The extraordinary cunning of the fox

By Jose Luis Gallego. Environmental communicator @ecogallego

If there's one animal that needs no introduction, it's arguably the fox. Cunning, intelligent and capable of adapting to any ecosystem, the common fox (Vulpes vulpes) is one of the most widely distributed and best-known carnivores among Iberian fauna.


Its evolutionary success has allowed it to achieve relatively large numbers despite being systematically persecuted by hunters throughout history. One example of this is the fact that today, in spite of society being considerably more aware of the importance of ecology and the improvements made in conservationist laws, the fox is still classed as game and its hunting is permitted.


Those of us who respect and admire this marvellous animal and appreciate its beauty never tire of extolling its elegant form and remarkable fur which (unfortunately) was so highly coveted it became fashionable as an item of clothing, a trend thankfully rejected by most of society today.



Ejemplar de zorro común. Fotografía de: Ana Mínguez

Common fox. Photograph by: Ana Mínguez



Of medium size, foxes are much smaller than wolves and also differ greatly from them in both appearance and behaviour. In Spain the colour of foxes varies according to its location, this being orange in high mountain areas and greyish brown in the centre of the peninsula.


A fox's sharp, shiny black muzzle and triangular, very pointed ears are evidence of its alert senses, which enable it to remain constantly on guard, taking note of everything happening around it, most particularly thanks to its acute sense of smell, its main means of survival.


With an intelligent gaze and beautiful caramel-coloured eyes, the lower part of the muzzle and belly are white, contrasting with the bottom of the forelegs which darken to black. However, the tail is perhaps the most striking part of a fox: broad, long, dense and bushy, slightly darker than the body but often pure white at the tip.



Zorro común rodeado de flores en el campo. Fotografía de: Ana Mínguez

A common fox surrounded by wild flowers. Photograph by: Ana Mínguez



Foxes tend to be about one metre in length and have a height at the withers (i.e. the shoulder) of 40 cm. Their weight, however, can vary greatly; this tends to be between five and eight kilos but they can be much lighter or heavier depending on the abundance of food.


Solitary and territorial, foxes never move in packs but act as solitary hunters. As a result of their persecution by hunters, they've become elusive and evasive, extremely cautious and difficult to surprise. But undoubtedly the main feature of a fox's behaviour is its extraordinary cunning.



Zorro común en un campo. Fotografía de: Ana Mínguez
A common fox in a field. Photograph by: Ana Mínguez



Ethologists suggest this small carnivore is one of the most intelligent animals in European fauna. I could share numerous anecdotes with you: from its ability to sense those who are its friend, acknowledging our presence in the countryside and approaching confidently with complete ease, to its incredible cunning in evading the persecution of hunters and their dogs, becoming almost invisible and disappearing without leaving any trace of its presence.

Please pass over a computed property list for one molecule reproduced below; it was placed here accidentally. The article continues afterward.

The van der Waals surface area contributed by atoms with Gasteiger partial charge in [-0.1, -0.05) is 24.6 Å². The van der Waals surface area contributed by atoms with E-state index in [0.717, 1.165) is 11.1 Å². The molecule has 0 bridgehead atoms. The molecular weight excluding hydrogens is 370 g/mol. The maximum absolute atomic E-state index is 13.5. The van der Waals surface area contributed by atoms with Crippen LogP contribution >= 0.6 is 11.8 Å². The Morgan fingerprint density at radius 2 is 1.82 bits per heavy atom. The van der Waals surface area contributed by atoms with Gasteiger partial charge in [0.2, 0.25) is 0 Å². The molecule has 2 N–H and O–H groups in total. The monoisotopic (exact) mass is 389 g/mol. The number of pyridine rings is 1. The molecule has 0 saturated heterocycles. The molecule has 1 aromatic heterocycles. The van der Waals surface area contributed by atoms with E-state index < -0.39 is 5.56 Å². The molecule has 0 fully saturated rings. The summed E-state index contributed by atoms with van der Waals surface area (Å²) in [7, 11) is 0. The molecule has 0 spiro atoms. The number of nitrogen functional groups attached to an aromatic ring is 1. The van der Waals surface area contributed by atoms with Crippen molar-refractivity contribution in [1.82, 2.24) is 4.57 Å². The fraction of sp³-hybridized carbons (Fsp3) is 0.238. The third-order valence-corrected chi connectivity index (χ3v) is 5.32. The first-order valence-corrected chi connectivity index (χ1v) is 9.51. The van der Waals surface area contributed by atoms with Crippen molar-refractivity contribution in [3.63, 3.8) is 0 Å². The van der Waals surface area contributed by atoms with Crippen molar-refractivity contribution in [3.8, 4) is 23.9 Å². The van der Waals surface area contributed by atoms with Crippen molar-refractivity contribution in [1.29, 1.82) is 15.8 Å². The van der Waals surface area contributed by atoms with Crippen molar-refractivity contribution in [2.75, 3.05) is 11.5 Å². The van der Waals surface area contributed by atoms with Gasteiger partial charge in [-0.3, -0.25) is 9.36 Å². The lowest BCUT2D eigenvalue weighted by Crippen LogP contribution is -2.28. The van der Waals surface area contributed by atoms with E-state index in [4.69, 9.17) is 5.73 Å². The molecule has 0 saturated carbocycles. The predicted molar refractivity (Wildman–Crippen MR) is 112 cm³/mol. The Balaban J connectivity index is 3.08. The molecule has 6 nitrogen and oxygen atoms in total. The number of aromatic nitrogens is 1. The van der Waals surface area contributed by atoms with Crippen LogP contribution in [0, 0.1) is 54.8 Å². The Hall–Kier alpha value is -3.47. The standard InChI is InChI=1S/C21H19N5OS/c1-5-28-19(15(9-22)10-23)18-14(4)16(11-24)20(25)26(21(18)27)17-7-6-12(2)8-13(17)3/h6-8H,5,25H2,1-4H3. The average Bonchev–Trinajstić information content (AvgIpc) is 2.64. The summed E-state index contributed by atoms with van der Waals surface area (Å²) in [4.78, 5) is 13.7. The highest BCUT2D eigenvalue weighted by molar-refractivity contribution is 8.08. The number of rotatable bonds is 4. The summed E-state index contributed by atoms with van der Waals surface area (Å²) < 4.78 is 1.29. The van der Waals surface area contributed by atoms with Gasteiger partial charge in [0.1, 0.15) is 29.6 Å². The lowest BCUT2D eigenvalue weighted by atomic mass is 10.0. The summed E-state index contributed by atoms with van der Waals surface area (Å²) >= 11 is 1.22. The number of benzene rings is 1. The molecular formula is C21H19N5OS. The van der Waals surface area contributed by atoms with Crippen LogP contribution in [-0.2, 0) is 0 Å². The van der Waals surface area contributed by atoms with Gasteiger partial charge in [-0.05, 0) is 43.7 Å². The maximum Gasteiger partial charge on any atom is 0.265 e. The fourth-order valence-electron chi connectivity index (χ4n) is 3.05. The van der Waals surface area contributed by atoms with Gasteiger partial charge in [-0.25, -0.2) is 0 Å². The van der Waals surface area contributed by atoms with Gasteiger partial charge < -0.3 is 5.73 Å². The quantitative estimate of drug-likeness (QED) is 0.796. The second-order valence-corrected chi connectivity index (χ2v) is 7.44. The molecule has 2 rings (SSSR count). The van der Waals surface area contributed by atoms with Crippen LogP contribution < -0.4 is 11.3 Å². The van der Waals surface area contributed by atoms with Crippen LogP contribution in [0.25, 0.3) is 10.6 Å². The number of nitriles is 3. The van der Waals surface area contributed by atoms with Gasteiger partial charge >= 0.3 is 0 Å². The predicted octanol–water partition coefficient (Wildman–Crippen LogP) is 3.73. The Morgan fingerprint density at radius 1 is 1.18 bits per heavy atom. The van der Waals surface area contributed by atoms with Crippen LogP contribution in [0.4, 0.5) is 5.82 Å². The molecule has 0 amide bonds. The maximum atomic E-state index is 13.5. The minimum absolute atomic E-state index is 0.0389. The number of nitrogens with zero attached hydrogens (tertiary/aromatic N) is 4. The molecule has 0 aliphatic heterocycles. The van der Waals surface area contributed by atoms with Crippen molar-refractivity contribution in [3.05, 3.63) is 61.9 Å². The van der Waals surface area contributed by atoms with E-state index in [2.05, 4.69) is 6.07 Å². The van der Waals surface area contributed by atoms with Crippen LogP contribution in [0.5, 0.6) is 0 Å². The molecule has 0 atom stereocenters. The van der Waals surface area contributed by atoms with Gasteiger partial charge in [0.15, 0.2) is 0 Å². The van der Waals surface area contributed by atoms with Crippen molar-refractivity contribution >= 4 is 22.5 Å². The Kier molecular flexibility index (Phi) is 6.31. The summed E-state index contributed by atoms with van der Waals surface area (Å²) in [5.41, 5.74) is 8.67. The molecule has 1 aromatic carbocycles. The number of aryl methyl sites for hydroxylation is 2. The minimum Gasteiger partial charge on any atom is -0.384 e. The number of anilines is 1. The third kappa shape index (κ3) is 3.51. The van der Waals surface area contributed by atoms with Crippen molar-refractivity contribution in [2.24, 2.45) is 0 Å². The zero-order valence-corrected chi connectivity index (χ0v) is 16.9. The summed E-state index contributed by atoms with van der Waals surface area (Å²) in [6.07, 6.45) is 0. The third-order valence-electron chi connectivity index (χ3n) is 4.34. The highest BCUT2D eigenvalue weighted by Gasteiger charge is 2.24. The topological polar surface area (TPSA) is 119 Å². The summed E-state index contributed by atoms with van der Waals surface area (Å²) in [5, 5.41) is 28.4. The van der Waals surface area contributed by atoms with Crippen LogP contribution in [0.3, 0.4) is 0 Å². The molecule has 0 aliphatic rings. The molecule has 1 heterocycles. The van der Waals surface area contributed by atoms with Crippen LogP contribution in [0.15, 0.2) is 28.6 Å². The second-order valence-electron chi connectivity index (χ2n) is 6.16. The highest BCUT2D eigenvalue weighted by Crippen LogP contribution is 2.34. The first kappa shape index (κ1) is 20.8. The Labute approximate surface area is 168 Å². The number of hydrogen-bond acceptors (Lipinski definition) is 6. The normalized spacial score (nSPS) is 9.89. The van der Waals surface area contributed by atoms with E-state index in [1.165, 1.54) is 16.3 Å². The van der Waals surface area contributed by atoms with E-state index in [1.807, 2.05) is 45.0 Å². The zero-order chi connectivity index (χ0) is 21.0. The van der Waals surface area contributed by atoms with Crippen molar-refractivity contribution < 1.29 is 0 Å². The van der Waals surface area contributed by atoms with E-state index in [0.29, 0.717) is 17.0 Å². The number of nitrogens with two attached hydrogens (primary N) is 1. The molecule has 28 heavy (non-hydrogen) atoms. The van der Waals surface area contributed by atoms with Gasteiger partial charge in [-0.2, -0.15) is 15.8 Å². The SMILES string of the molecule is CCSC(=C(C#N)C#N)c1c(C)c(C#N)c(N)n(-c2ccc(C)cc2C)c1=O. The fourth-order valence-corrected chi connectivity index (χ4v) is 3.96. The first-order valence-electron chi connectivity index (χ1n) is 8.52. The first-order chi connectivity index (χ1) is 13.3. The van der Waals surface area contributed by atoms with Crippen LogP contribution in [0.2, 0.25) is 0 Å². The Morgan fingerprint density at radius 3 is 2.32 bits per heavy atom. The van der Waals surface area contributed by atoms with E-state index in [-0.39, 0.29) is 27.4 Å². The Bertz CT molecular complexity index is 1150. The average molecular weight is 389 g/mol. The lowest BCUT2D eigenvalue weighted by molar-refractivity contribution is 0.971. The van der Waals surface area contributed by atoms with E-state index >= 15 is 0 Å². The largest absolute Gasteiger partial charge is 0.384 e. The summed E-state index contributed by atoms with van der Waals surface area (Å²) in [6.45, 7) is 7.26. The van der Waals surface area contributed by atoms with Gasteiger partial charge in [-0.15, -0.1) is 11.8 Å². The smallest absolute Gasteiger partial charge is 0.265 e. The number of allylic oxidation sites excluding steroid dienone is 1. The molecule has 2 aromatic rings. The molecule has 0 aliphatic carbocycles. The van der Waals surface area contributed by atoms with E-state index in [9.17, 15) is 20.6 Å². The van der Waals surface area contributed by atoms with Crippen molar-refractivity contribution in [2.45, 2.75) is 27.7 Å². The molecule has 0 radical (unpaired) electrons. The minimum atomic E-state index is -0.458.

The vixens come on heat in December, and it's around this time that rival males challenge each other to defend their territory. After copulation, the gestation period lasts 52 days. Foxes are highly fertile and can give birth to up to a dozen cubs in particularly good years, although litters of four are the most common.


In early spring the cubs leave the den to begin their training for adulthood. After spending the summer in the company of their mother, once autumn arrives the young foxes become independent and move away from their father's territory to avoid competition.


A large part of the expansion of fox populations is due to their omnivorous nature, being able to adapt to whatever food source is abundantly available at the time. In those locations where rabbits proliferate, these form the basis of their diet. Dormice, voles, mice, reptiles and amphibians, birds and insects complete the list of their most common prey.


But when live prey is scarce, foxes can readily alter their diet and become essentially vegetarian. In such cases they feed mainly on wild berries in autumn, while in summer they eat all kinds of fruit, especially ripe grapes which they love, a habit that can bring them into conflict with winegrowers, although the ultimate aim is always one of harmonious coexistence.


I once knew a winegrower who befriended a fox that would prowl around his vineyards. He'd share the remains of his lunch with the animal and it ended up keeping the winegrower company while he worked, sleeping in a barn some nights and waiting for him to arrive at the top of the road. This friendship between a farmer and a fox illustrates just how much we can enjoy the presence of foxes, through tolerance and mutual respect.  


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